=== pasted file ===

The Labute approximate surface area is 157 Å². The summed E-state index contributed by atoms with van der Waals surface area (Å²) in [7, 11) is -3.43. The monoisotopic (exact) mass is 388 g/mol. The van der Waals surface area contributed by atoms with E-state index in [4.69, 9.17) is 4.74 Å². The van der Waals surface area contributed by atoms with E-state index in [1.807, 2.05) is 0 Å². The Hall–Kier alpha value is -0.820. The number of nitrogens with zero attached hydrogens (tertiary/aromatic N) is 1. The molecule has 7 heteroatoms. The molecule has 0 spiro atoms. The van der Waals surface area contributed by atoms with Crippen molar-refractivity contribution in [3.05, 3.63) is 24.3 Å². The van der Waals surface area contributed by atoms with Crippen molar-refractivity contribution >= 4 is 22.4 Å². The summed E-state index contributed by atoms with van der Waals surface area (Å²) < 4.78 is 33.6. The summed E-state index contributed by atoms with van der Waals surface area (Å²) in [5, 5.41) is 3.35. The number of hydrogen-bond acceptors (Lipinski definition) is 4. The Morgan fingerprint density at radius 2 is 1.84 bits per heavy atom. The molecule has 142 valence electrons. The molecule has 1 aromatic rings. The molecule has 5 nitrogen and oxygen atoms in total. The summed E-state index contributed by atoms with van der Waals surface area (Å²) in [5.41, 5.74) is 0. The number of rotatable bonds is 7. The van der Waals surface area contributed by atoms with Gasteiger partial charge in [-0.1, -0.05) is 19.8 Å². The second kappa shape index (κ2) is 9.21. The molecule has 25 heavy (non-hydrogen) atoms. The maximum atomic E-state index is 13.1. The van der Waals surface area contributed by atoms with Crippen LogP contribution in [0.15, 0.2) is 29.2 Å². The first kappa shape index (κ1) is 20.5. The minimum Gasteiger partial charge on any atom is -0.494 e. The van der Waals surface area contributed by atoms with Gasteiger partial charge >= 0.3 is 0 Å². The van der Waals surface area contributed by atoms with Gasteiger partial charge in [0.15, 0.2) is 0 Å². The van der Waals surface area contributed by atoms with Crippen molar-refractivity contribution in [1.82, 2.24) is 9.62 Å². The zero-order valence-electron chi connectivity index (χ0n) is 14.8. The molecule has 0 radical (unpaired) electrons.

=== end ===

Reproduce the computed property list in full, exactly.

The Labute approximate surface area is 157 Å². The summed E-state index contributed by atoms with van der Waals surface area (Å²) in [7, 11) is -3.43. The monoisotopic (exact) mass is 388 g/mol. The van der Waals surface area contributed by atoms with E-state index in [4.69, 9.17) is 4.74 Å². The van der Waals surface area contributed by atoms with E-state index in [1.807, 2.05) is 0 Å². The Hall–Kier alpha value is -0.820. The number of nitrogens with zero attached hydrogens (tertiary/aromatic N) is 1. The molecule has 7 heteroatoms. The molecule has 0 spiro atoms. The van der Waals surface area contributed by atoms with Crippen molar-refractivity contribution in [3.05, 3.63) is 24.3 Å². The van der Waals surface area contributed by atoms with Crippen molar-refractivity contribution >= 4 is 22.4 Å². The summed E-state index contributed by atoms with van der Waals surface area (Å²) < 4.78 is 33.6. The summed E-state index contributed by atoms with van der Waals surface area (Å²) in [5, 5.41) is 3.35. The number of hydrogen-bond acceptors (Lipinski definition) is 4. The Morgan fingerprint density at radius 2 is 1.84 bits per heavy atom. The molecule has 142 valence electrons. The molecule has 1 aromatic rings. The molecule has 5 nitrogen and oxygen atoms in total. The summed E-state index contributed by atoms with van der Waals surface area (Å²) in [5.41, 5.74) is 0. The number of rotatable bonds is 7. The van der Waals surface area contributed by atoms with Gasteiger partial charge in [-0.1, -0.05) is 19.8 Å². The second kappa shape index (κ2) is 9.21. The molecule has 25 heavy (non-hydrogen) atoms. The maximum atomic E-state index is 13.1. The van der Waals surface area contributed by atoms with Crippen LogP contribution in [0.15, 0.2) is 29.2 Å². The first kappa shape index (κ1) is 20.5. The minimum Gasteiger partial charge on any atom is -0.494 e. The van der Waals surface area contributed by atoms with Gasteiger partial charge >= 0.3 is 0 Å². The van der Waals surface area contributed by atoms with Gasteiger partial charge in [0.15, 0.2) is 0 Å². The van der Waals surface area contributed by atoms with Crippen molar-refractivity contribution in [1.82, 2.24) is 9.62 Å². The zero-order valence-electron chi connectivity index (χ0n) is 14.8. The molecule has 0 radical (unpaired) electrons.